CitizenPete's picture

Schiff brings it all back to basic Austrian School economics and IMO he is usually spot on.  Timing is and issue and government interventions comming from all angles (and usually at the tip of a rifle) tend to warp and postpone the inevitable.  But IMO he is usually correct.


Humanity in any language - video of Japanese running from Tsnunami - I wonder what happened to the family of three?


cossack55's picture

Since it involves Japan and current crisis:

The Half-Life Accord

iota's picture

So at the current rate, they have about a week, possibly two before we're back to pre-intervention levels.

itiswhatitis's picture

The Hari Kari Accord

Janice's picture

Wonder what China thinks?  They are the 2nd largest debt holder and not in the G-7 club.

falak pema's picture

Their ability to control the currency war and make market forces bend to their wishes has as much chance of success as dropping water from buckets on those simmering reactors from far. They must ride the whirl wind that they have whipped up to frenzy levels by their own inconsiderate actions of QE-to-infinity in FED, CBE, now BOJ. It is just awesome the level of crass cowardice, oligarchic corruption and incompetence; as blind as the Tokyo Electric Inc. show up to date. But they at least had a justifiable excuse : mother nature, mega tsunami. Here it is totally self inflicted necrophilic damage from blind greed and praying to the all powerful god of the financialized bubble economy. 

spanish inquisition's picture

Help me figure something out. The same group of people own the central banks. They just sat around and said "I need you to buy red beads and sell blue to increase the level of yellow".

If everyone in the world sold Yen today, these guys would get together overnight and we would wake up with Yen at 80. Even though no one in the world owned Yen?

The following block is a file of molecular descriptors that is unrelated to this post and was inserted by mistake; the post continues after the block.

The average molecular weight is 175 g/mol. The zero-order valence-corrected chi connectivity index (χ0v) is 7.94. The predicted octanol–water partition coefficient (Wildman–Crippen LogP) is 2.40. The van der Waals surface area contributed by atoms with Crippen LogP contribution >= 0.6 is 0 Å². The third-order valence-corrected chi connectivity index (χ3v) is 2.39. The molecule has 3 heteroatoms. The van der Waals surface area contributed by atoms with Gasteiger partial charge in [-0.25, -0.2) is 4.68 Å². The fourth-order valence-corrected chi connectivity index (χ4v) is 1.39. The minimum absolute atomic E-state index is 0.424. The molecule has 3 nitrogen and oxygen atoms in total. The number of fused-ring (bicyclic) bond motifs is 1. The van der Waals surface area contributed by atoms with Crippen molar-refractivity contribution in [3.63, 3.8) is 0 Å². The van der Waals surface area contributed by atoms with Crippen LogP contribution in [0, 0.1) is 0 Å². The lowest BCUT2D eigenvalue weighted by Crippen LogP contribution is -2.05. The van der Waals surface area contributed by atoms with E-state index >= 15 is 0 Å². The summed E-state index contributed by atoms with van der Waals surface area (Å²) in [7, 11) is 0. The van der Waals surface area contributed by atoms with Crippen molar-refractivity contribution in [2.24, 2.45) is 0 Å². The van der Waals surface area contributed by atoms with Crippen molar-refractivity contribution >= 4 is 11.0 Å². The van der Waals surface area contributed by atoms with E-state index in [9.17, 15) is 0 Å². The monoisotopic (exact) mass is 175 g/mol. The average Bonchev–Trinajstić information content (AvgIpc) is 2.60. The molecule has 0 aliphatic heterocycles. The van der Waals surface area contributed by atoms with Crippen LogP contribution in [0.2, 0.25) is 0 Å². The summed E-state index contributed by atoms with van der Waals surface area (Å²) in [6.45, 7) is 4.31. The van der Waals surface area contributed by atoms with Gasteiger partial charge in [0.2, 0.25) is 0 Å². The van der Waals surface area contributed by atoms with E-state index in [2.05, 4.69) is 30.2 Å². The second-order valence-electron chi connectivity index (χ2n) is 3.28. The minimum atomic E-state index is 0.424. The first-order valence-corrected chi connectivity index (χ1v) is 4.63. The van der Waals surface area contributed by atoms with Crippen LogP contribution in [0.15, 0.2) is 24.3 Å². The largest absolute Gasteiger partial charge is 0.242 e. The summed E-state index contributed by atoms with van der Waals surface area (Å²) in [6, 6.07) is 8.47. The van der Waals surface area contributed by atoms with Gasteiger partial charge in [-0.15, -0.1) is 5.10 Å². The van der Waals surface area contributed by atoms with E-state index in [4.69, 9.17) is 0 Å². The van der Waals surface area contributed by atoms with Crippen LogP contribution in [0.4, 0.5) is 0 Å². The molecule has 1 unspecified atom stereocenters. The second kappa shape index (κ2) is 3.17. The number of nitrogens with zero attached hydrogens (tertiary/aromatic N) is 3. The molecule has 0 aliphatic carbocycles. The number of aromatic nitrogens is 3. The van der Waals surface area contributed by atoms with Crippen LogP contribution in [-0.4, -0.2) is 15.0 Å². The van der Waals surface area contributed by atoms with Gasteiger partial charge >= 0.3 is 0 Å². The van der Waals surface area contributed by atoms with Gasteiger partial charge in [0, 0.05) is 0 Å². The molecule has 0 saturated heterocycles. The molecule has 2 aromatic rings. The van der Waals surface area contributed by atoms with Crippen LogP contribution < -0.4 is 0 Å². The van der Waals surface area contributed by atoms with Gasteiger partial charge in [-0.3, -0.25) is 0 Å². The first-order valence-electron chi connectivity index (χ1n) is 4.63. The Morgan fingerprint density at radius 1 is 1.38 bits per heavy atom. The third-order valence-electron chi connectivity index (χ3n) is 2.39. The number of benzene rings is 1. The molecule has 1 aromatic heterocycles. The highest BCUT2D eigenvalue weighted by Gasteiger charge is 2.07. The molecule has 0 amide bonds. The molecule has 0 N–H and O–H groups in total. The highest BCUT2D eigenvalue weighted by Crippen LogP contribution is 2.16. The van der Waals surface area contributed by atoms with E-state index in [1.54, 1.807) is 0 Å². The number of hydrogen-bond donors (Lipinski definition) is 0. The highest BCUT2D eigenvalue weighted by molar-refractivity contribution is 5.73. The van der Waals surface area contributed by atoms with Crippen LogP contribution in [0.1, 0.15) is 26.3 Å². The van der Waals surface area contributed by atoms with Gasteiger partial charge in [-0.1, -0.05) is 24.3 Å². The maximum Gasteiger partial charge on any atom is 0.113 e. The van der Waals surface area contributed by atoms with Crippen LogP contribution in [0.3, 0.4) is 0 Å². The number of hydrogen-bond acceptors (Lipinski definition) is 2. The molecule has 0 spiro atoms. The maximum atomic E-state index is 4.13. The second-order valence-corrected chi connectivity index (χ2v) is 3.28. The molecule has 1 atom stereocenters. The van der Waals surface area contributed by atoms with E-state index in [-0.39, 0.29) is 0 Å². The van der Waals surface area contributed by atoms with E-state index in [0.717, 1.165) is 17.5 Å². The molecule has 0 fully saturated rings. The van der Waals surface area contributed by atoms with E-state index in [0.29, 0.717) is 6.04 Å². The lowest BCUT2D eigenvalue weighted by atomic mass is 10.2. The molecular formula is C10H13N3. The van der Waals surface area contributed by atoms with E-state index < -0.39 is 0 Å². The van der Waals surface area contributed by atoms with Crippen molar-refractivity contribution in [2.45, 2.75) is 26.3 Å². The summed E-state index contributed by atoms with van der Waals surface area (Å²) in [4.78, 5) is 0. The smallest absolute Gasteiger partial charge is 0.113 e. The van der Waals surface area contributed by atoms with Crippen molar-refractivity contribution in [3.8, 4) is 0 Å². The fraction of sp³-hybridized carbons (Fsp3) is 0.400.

So I am seeing it as a monopoly and they are setting the values of things (debt notes) against themselves to protect their own interests as owners of the money supply. Is that close? Too simplistic?

markmotive's picture

I blame the Plaza accord for Japan's massive bubble during the late 1980s. Yen appreciation killed Japanese exporters and forced the BOJ to print, fueling a speculative frenzy.


So how will this play out in reverse?

Vampyroteuthis infernalis's picture

The CBs can't stop (pardon the pun) tsunami of Yen that will be repatriated by Japanese citizens trying to survive when the country is shut down. Add on top of that, corporations, banks and local governments trying to save solvent. Pissing in the wind.

Ferg .'s picture

David Rodriguez over at DailyFX posted this earlier . It's a chart showing the efficacy ( or rather lack of ) of the G7 intervention in EUR/USD back in 2000 ( September 23rd ) . As seems so often to be the case it merely provided a nice spike for speculators to sell into . Whatever about the stock market , FX is one arena where central banks get their asses handed to them during manipulation campaigns . 



Ned Zeppelin's picture

Answer me this: the "reason" for the intervention is that this is to aid Japan so that its exports are not too expensive.  I know too well that this is bullshit, and is not the reason, and that the real reason has something to do with the yen carry trade, which I suspect underlies way too many highly leveraged transactions to have this unwind occur.

What is, or are, the reason(s) for this G-7 intervention.

viahj's picture